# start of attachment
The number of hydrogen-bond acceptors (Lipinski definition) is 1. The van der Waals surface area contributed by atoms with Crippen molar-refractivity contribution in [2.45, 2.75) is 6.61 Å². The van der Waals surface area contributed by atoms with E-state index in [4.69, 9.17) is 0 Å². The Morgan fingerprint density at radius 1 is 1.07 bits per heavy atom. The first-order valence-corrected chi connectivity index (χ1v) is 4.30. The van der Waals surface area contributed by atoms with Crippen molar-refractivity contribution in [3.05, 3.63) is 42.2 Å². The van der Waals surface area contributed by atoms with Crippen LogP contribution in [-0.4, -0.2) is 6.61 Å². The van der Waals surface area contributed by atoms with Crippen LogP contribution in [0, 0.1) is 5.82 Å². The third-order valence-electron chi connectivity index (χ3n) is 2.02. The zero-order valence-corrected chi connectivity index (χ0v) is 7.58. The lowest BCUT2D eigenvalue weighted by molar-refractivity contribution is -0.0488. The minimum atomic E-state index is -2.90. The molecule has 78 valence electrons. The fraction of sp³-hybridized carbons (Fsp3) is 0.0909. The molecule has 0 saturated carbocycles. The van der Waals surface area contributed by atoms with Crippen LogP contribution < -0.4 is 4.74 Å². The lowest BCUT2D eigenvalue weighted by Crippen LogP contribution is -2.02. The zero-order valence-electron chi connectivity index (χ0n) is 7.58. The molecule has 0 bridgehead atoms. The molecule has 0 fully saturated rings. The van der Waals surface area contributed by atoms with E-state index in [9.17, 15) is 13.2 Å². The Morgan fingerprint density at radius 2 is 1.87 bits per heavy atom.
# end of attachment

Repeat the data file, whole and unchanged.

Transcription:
The number of hydrogen-bond acceptors (Lipinski definition) is 1. The van der Waals surface area contributed by atoms with Crippen molar-refractivity contribution in [2.45, 2.75) is 6.61 Å². The van der Waals surface area contributed by atoms with E-state index in [4.69, 9.17) is 0 Å². The Morgan fingerprint density at radius 1 is 1.07 bits per heavy atom. The first-order valence-corrected chi connectivity index (χ1v) is 4.30. The van der Waals surface area contributed by atoms with Crippen molar-refractivity contribution in [3.05, 3.63) is 42.2 Å². The van der Waals surface area contributed by atoms with Crippen LogP contribution in [-0.4, -0.2) is 6.61 Å². The van der Waals surface area contributed by atoms with Crippen LogP contribution in [0, 0.1) is 5.82 Å². The third-order valence-electron chi connectivity index (χ3n) is 2.02. The zero-order valence-corrected chi connectivity index (χ0v) is 7.58. The lowest BCUT2D eigenvalue weighted by molar-refractivity contribution is -0.0488. The minimum atomic E-state index is -2.90. The molecule has 78 valence electrons. The fraction of sp³-hybridized carbons (Fsp3) is 0.0909. The molecule has 0 saturated carbocycles. The van der Waals surface area contributed by atoms with Crippen LogP contribution < -0.4 is 4.74 Å². The lowest BCUT2D eigenvalue weighted by Crippen LogP contribution is -2.02. The zero-order valence-electron chi connectivity index (χ0n) is 7.58. The molecule has 0 bridgehead atoms. The molecule has 0 fully saturated rings. The van der Waals surface area contributed by atoms with E-state index in [9.17, 15) is 13.2 Å². The Morgan fingerprint density at radius 2 is 1.87 bits per heavy atom.